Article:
IOWA -- After all of the speeches, debates and town halls over the last year, the Hawkeye State has spoken.
The Republicans chose former Massachusetts Gov. Mitt Romney as the winner of the Iowa caucuses, with just eight more votes than former Pennsylvania Sen. Rick Santorum.
If the Iowa caucuses are any indication of how the 2012 presidential race is going to go, hold on to your seats.
Both Romney and Santorum gave victory speeches on Wednesday.
"You are working, and I am working, and I am working and we are all working together because of our passion for this country," Romney said.
Santorum, mindful of his virtual photo-finish with Romney, told his supporters it was "game on" for his party's nomination.
But ask anyone in Iowa and you'll know the real winner is Santorum, who told CBN News he felt the hand of God the whole way.
"God has given me the grace to have what I needed, to continue to persevere and just trust in Him and He's blessed our family. He's blessed me, and I just feel very, very grateful for the opportunity he's given me," he said.
Add to that the sweat equity. Santorum went to all 99 counties before anyone else did, and he held 381 town halls.
Romney held steady and finished at the top, even though he wasn't originally going to play in Iowa. Supporters think he is the candidate who can beat President Obama.
"I really think he just gives a stronger, more defined dynamic presentation," said Iowa voter Davon Ebert.
"My focus is pretty much on the economics of this country and jobs and turning this country around," Iowa voter John Tone told CBN News.
What's next for Romney and Santorum? Dr. Paul Bonicelli, executive vice president of Regent University, addressed that question and more on CBN News Channel Morning News, Jan. 4.
Rep. Ron Paul of Texas, who finished a strong third, told CBN News he will take a look at how to move his campaign to the next phase.
"I'm not very good at predicting exactly what will happen in politics and elections and all, but I happen to think that a lot more people are interested in moving the direction that I want to go," he said.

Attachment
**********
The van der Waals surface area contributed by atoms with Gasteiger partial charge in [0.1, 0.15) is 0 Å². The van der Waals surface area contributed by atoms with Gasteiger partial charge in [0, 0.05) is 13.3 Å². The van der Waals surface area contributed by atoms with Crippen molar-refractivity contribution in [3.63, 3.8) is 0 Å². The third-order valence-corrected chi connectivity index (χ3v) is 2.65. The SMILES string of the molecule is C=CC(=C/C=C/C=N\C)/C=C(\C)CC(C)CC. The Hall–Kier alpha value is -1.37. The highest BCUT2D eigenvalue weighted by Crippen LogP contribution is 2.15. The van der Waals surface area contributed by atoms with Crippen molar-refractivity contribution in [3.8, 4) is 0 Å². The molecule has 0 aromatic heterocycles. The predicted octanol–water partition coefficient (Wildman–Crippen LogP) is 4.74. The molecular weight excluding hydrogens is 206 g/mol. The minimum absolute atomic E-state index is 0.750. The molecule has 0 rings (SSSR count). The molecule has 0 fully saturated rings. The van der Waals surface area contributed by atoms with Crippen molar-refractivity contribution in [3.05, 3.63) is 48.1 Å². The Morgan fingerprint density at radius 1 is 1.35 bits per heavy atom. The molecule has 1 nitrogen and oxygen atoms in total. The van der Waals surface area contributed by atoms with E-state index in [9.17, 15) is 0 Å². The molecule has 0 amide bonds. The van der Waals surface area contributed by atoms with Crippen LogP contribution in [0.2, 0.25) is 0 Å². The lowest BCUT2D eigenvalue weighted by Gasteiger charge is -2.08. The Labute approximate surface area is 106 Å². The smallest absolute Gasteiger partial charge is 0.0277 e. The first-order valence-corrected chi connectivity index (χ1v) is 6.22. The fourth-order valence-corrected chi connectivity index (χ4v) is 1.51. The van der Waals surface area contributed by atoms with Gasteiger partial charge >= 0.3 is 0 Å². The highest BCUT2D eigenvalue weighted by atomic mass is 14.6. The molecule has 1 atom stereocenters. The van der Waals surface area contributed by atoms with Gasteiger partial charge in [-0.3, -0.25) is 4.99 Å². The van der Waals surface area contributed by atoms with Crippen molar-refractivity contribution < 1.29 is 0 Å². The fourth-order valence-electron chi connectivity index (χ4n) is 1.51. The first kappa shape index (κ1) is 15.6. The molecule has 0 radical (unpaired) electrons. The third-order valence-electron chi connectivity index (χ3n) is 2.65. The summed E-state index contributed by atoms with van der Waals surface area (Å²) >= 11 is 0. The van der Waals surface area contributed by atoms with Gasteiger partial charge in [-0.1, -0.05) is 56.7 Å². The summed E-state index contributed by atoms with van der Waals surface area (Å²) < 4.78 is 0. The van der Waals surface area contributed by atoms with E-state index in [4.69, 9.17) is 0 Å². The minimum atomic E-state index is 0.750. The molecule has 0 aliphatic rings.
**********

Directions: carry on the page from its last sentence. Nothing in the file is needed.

"But as far as predicting goes, I'm just very happy about where we are today," Paul added.
Former frontrunner Newt Gingrich was forced to the middle of the pack.
Rep. Michele Bachmann, R-Minn., and Texas Gov. Rick Perry were hoping for an upset, but it just didn't happen. The evangelical voters of Iowa came together behind one candidate, and that was Santorum.
"The conventional wisdom, which is that evangelicals vote for the person who attends the church most like theirs, talks most like them, believes mostly what they believe, is being shattered here tonight," said Ralph Reed, former executive director of the Christian Coalition.
Santorum is Catholic and has been a long-time champion of social conservative issues. He told CBN News it's that record he will carry on now as he heads to New Hampshire, South Carolina, and beyond.
Meanwhile, fresh off of his Iowa win, Romney has picked up a key endorsement. Sen. John McCain, R-Ariz., is set to announce his support for Romney in New Hampshire Wednesday.
Meanwhile Perry, who finished fifth, said he's returning to Texas to reassess his campaign.
Although Bachmann finished last, she's staying in the race. The Minnesota congresswoman said she's the only conservative who can beat Obama in November.
The next big test is the New Hampshire primary, Jan 10 - less than one week away.